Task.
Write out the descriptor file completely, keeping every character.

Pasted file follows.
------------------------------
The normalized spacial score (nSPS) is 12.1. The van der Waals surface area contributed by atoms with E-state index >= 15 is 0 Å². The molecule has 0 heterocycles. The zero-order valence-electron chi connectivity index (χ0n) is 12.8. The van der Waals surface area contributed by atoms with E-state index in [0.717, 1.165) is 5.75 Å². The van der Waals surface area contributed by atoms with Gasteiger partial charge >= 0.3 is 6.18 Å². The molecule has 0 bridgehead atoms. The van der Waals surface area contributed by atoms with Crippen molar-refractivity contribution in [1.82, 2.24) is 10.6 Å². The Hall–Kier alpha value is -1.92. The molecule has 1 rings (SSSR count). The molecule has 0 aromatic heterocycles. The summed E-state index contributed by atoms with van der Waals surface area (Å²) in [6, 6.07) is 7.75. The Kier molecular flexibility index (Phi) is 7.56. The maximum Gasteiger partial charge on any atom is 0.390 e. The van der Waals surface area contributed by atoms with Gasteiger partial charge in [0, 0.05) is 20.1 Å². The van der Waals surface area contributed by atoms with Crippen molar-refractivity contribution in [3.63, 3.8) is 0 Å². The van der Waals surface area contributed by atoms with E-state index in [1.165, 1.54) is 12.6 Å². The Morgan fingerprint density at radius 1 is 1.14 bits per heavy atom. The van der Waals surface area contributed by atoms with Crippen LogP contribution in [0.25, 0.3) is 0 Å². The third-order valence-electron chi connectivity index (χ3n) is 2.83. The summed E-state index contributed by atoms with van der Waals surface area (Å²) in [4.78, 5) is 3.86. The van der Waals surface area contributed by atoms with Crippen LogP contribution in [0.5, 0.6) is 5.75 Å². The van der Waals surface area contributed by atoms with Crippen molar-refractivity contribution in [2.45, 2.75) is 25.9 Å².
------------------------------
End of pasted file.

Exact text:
The normalized spacial score (nSPS) is 12.1. The van der Waals surface area contributed by atoms with E-state index >= 15 is 0 Å². The molecule has 0 heterocycles. The zero-order valence-electron chi connectivity index (χ0n) is 12.8. The van der Waals surface area contributed by atoms with E-state index in [0.717, 1.165) is 5.75 Å². The van der Waals surface area contributed by atoms with Gasteiger partial charge >= 0.3 is 6.18 Å². The molecule has 0 bridgehead atoms. The van der Waals surface area contributed by atoms with Crippen molar-refractivity contribution in [1.82, 2.24) is 10.6 Å². The Hall–Kier alpha value is -1.92. The molecule has 1 rings (SSSR count). The molecule has 0 aromatic heterocycles. The summed E-state index contributed by atoms with van der Waals surface area (Å²) in [6, 6.07) is 7.75. The Kier molecular flexibility index (Phi) is 7.56. The maximum Gasteiger partial charge on any atom is 0.390 e. The van der Waals surface area contributed by atoms with Gasteiger partial charge in [0, 0.05) is 20.1 Å². The van der Waals surface area contributed by atoms with Crippen molar-refractivity contribution in [3.63, 3.8) is 0 Å². The van der Waals surface area contributed by atoms with E-state index in [1.165, 1.54) is 12.6 Å². The Morgan fingerprint density at radius 1 is 1.14 bits per heavy atom. The van der Waals surface area contributed by atoms with Crippen LogP contribution in [0.25, 0.3) is 0 Å². The third-order valence-electron chi connectivity index (χ3n) is 2.83. The summed E-state index contributed by atoms with van der Waals surface area (Å²) in [4.78, 5) is 3.86. The van der Waals surface area contributed by atoms with Crippen LogP contribution in [0.5, 0.6) is 5.75 Å². The van der Waals surface area contributed by atoms with Crippen molar-refractivity contribution in [2.45, 2.75) is 25.9 Å².